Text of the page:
circumstances. And if we may add D to the subdominant chord of d F A C, so we may also, in other circumstances, add the subdominant chord as harmony to D, thus - D f a c, and no discord occur. There is only the interval of a second between F and G in this dominant 9th, and only an interval of a second between C and D in this subdominant 6th; a second standing alone is a discordant interval, as a poison by itself may kill; but as a poison by the processes of nature in chemistry compounded with something else may be an excellent medicine, so may a second when mixed and compounded with something else in music become an excellent harmony. Music is a great apothecary, skillful in compounds. [Scientific Basis and Build of Music, page 81]

third; and in order to do so, A has been mathematically raised a comma, which makes G A B now a 9-8 comma third. E F G, which in the scale of C was a 5-9 comma third, must now take the place of A B C in the scale of C, which was a 9-5 comma third; and in order to do so, F is mathematically raised 4 commas, and must be marked F#; and now the interval is right for the scale of G. E F# G is a 9-5 comma interval. This mathematical process, in the majors, puts every scale in its original form as to vibration-numbers; but since the same letters are kept for the naming of the notes, they must be marked with commas or sharps, as the case may be. In the Sol Fa notation such marks would not be necessary, as Do is always the key-note, Ray always the second, and Te always the seventh. [Scientific Basis and Build of Music, page 83]

The interval F G A, which in the scale of A was a 9-8-comma interval, must take the place of C D E of the scale of A, which is an 8-9-comma interval; and in order to do this, G has been mathematically lowered a comma. As the middle of the dominant in the major is raised a comma, so the root of the subdominant is lowered a comma. The interval A B C, which in the scale of A was a 9-5-comma interval, is here to take the place of E F G in the scale of A, which is a 5-9-comma interval; and in order to do so, B is lowered 4 commas, and so becomes ♭B; and this mathematical process makes the new scale exactly like the old one. This is the way of the minors when calculated as a descending series of scales, which is their natural way. [Scientific Basis and Build of Music, page 84]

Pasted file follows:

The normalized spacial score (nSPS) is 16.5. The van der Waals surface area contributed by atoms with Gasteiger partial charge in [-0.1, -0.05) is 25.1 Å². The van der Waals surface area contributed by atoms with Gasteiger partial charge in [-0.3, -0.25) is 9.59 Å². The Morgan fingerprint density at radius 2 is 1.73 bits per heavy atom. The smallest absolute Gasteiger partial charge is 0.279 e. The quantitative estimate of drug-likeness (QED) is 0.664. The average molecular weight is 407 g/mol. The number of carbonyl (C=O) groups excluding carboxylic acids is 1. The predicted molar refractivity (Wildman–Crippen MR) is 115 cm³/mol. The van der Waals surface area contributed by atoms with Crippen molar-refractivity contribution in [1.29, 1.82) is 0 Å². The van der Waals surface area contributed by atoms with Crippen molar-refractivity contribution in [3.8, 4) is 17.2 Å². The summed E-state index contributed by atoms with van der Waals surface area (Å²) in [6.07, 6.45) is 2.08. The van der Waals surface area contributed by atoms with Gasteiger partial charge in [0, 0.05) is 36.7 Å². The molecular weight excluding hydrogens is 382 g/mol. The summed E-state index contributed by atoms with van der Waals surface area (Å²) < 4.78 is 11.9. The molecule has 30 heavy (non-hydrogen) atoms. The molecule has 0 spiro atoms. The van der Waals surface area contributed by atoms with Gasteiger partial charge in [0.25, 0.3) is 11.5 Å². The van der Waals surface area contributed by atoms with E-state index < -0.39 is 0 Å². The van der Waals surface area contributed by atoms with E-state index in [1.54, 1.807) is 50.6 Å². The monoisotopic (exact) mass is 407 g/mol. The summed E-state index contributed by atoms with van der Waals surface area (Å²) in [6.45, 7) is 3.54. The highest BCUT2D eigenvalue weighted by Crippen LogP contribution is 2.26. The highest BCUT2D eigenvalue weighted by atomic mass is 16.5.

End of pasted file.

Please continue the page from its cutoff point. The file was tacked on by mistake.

are attracted to each other by affinity. But the case is quite different with F and G and C and D. The second fifth above F is G (F a c, C e g), and G becomes the interval above F in the octave scale; and these two notes are neither attracted by affinity nor proximity nor gravitating tendency. F sinks away from G, being heavier, and under it; and G soars away from F, being above it, and lighter. In a similar way the second fifth above C is D (C e g, G b d), and D in the octave scale becomes the interval of the second above C, and C and D, like F and G, are not attracted by either affinity or proximity. C is heavier than D, and being under it would sink away from it; D is lighter, and being above it would soar away from it, and so neither are they attracted by gravitating tendency. [Scientific Basis and Build of Music, page 96]

VIOLIN-FINGERING - Whenever the third finger is normally fourth for its own open string, then the passage from the third finger to the next higher open string is always in the ratio of 8:9; and if the key requires that such passage should be a 9:10 interval, it requires to be done by the little finger on the same string, because the next higher open string is a comma too high, as would be the case with the E string in the key of G. In the key of C on the violin you cannot play on the open A and E strings; you must pitch all the notes in the scale higher if you want to get [Scientific Basis and Build of Music, page 99]

the use of these two open strings in the key of C, on account of the intervals from G to A and from D to E being the ratio of 9:10, the medium second in the scale. G, the third finger on the third string, to A, the open second string, and D, the third finger on the second string, to E, the open first string, being in ratio of 8:9, the large second, you must either use the fourth finger for A and E, or use all the other notes a comma higher. But if thus you use all the notes a little higher, so as to get the use of the A and E strings open, then you cannot get the use of the G and D strings open. On the other hand, in this key of C, if you use the G and D strings open, you cannot use the A and E strings open. One might think the cases parallel, but they are not; because you have a remedy for the first and second open strings, but no remedy for the other two. The remedy for the first and second open strings is to put the fourth finger on the second and third strings for the E and A; but it would be inconvenient, if not impossible, to use the other two strings, G and A, by putting the first finger a comma higher than the open string. [Scientific Basis and Build of Music, page 100]

Whatever interval is sharpened above the tone of the open string, divide the string into the number of parts expressed by the larger number of the ratio of the interval, and operate in that part of the string expressed by the smaller number of it. For example, if we want to get the major third, which is in the ratio of 4:5, divide the string into five parts and operate on four. The lengths are inversely proportional to the vibrations. [Scientific Basis and Build of Music, page 100]